India has accepted its role as the bulwark of the United States against China in the Indian Ocean Region for three reasons: One, as Sirohi says, Prime Minister Modi threw a challenge to his top diplomats saying “Kuch bara karo” (“Do something big”). Two, Modi’s assertion to Russian President Vladimir Putin that “Today’s era must not be of war.” Given this assessment, the Indian military expects, at worst, a limited war with China. And three, by piggybacking on US military power, India hopes to take on the People’s Liberation Army’s challenge in the IOR, which it traditionally considers its backyard.
The quid pro quo is this: the Indo Pacific command has operationally included the Indian military in its global geopolitical competition with China being played out in the Indo Pacific region. With this makeover, India hopes to compete regionally with China. Since no nation can become a geostrategic power (nations with capability, capacity, and political will to influence events way beyond their borders) on borrowed military strength, especially when India is neither a military ally nor a non-NATO partner, India is embarked on a dangerous game.
The strategic congruence of the US and India is not that they are democracies, but that both are worried about China. This message should have been clearly stated in the book but is not.
Perhaps the intention of the writer was not to analyse milestones in the roller-coaster relationship as these would have exposed the perils of the relationship, but to show that the perspective has shifted from being one of mutual suspicion to one of mutual conviviality. In this, the author has succeeded partially as, living in the US, she has had access to US Congress staffers, conventional Beltway wisdom, Indian Americans, and of course, the Indian embassy.
Take India’s May 1998 nuclear tests, when US arrogance and naivety came through. The Clinton administration leaked PM Vajpayee’s confidential letter written to the US President blaming China and the nexus between China and Pakistan as the reasons for India’s tests to the New York Times. This resulted in a tighter embrace on strategic material between India’s two adversaries. Then, the US “almost handed over management of South Asia to China as the kotwal.”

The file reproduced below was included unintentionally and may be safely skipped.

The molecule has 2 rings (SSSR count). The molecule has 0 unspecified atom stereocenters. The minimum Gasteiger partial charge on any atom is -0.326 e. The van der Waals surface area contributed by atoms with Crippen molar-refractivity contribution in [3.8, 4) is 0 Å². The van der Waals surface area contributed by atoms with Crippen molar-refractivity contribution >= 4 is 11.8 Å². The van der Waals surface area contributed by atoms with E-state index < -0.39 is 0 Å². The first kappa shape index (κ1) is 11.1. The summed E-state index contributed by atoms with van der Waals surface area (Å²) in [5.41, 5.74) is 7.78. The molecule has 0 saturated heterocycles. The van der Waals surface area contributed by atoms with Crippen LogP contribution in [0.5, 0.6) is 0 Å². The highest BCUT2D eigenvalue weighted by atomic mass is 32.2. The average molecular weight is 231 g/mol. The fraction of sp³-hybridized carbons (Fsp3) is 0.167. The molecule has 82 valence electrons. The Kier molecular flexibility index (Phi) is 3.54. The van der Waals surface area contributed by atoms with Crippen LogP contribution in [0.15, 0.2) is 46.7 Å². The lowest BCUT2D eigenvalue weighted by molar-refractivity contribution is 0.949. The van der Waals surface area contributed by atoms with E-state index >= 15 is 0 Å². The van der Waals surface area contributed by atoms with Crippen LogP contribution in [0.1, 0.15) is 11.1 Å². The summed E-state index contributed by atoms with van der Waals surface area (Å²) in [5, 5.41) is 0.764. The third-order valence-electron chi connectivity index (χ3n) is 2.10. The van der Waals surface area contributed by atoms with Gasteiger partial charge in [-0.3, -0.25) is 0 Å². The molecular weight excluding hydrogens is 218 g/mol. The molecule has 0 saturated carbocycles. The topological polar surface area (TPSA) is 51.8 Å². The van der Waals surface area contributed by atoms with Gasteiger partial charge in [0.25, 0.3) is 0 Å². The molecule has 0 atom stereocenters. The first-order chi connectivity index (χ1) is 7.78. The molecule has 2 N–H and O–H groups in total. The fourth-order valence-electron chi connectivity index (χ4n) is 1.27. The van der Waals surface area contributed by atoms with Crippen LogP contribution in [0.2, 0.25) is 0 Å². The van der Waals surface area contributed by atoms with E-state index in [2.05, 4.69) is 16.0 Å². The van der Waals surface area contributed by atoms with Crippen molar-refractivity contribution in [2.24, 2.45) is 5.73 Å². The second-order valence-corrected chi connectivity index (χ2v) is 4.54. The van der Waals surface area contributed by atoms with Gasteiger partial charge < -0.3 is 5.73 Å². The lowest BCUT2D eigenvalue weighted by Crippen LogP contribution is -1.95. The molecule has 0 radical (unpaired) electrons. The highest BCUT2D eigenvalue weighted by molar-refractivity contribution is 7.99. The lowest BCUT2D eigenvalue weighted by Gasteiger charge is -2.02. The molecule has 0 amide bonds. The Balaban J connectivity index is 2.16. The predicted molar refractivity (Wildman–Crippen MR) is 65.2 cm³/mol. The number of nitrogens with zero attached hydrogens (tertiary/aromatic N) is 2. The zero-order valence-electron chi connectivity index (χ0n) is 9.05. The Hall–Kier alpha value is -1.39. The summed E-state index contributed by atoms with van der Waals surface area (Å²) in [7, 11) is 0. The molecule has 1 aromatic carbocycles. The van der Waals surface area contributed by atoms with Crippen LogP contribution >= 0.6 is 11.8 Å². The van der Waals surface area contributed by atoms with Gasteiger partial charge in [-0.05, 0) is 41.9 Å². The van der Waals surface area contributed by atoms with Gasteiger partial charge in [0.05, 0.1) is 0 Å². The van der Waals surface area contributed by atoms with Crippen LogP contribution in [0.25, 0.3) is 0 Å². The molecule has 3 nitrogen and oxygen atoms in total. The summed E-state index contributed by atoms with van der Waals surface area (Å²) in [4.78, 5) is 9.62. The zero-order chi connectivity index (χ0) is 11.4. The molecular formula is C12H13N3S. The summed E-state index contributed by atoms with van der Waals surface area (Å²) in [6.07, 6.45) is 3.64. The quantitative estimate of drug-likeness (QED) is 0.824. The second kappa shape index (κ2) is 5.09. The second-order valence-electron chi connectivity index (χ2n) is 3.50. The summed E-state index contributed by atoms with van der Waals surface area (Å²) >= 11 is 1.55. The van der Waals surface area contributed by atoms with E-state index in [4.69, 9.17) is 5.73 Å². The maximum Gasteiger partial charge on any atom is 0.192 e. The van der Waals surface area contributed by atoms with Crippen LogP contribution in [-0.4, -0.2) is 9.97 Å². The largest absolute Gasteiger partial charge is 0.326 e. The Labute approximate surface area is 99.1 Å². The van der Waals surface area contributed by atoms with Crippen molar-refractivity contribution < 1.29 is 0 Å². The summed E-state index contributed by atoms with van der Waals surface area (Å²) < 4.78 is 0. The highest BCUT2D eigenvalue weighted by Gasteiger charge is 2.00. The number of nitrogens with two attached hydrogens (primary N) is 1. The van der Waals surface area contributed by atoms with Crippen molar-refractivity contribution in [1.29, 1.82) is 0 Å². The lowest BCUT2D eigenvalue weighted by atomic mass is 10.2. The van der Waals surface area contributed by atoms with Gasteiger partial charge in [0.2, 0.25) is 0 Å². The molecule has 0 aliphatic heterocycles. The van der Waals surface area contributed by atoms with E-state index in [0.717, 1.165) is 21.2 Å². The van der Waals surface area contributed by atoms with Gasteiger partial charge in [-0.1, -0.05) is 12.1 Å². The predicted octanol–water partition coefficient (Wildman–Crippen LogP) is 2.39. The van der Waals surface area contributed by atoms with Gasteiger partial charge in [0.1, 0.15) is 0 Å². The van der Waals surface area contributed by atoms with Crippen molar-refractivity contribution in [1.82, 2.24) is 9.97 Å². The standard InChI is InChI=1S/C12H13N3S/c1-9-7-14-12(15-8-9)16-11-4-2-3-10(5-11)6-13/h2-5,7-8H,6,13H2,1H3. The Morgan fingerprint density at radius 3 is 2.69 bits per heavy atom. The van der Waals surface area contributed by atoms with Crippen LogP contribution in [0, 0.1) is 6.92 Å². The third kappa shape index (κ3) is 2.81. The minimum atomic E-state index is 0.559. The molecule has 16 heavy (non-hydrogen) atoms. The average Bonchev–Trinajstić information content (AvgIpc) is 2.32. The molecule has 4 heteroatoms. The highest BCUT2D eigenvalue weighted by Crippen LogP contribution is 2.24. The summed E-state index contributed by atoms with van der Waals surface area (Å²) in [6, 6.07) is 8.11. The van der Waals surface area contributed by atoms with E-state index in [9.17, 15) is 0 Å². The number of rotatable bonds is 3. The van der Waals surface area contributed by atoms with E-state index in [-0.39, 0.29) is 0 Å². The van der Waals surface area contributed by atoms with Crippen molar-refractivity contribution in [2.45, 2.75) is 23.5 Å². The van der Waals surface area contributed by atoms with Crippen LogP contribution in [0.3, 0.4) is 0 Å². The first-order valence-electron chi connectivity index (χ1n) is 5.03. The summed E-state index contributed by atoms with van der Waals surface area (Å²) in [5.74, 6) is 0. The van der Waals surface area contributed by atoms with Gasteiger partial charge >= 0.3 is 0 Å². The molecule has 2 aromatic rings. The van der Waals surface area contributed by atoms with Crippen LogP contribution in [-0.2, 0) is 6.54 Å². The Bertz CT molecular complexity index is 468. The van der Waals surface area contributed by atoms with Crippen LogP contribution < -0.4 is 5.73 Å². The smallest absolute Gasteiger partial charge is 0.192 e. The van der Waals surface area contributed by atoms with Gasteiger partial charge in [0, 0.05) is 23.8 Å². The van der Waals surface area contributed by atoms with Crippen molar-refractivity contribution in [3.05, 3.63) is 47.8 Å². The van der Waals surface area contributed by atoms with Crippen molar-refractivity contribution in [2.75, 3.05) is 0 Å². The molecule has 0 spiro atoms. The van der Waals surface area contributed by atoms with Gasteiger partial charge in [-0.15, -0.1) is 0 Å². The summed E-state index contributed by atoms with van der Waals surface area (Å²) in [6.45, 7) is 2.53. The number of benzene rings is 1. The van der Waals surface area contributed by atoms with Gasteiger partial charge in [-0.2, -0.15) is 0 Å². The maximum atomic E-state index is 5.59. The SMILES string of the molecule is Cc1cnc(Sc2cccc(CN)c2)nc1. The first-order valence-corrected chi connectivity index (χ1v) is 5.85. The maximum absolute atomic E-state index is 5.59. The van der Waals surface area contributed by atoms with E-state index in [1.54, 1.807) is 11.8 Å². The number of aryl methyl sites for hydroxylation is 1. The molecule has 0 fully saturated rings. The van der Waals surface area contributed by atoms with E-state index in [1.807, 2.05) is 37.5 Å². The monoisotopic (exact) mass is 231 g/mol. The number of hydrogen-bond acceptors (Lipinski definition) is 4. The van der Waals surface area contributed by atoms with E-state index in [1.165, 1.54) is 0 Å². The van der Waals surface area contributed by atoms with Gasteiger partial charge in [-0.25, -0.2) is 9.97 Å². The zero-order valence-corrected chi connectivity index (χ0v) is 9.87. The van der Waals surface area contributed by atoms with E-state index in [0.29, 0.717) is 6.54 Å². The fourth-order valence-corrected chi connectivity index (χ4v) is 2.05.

Given this, the two questions that go unanswered in this book are: What was the real purpose behind India’s nuclear tests? And why did the US give a free hand to China to draft the UN Resolution 1172, dated 6 June 1998, which stated that India should sign the Nuclear Proliferation Treaty as non-nuclear weapon state?
Similarly, why did the US abruptly end the 2004 “Next Steps in Strategic Partnership” initiative that it had choreographed after phase one instead of the negotiated three phases? The answer to this would explain why the India-US 2005 framework document or civil nuclear deal was full of landmines for India.
The most applauded issue in India was when President George Bush met Natwar Singh in the Oval Office. This was “was meant to reassure India that de-hyphenation from Pakistan was serious.” The reality is that hyphenation comes naturally to India. For example, at present, far more troops face the Line of Control with Pakistan than the Line of Actual Control with China. And Pakistan is regularly invoked, especially by the Modi government, to win Indian elections.
The book is a feel-good commentary on a consequential relationship. However, it misses the critical imperative that today the US needs India more than at any time in history. And in that miss lies the truth about “friends” hoping to benefit from each other.
Pravin Sawhney’s recent book is The Last War: How AI Will Shape India’s Final Showdown with China.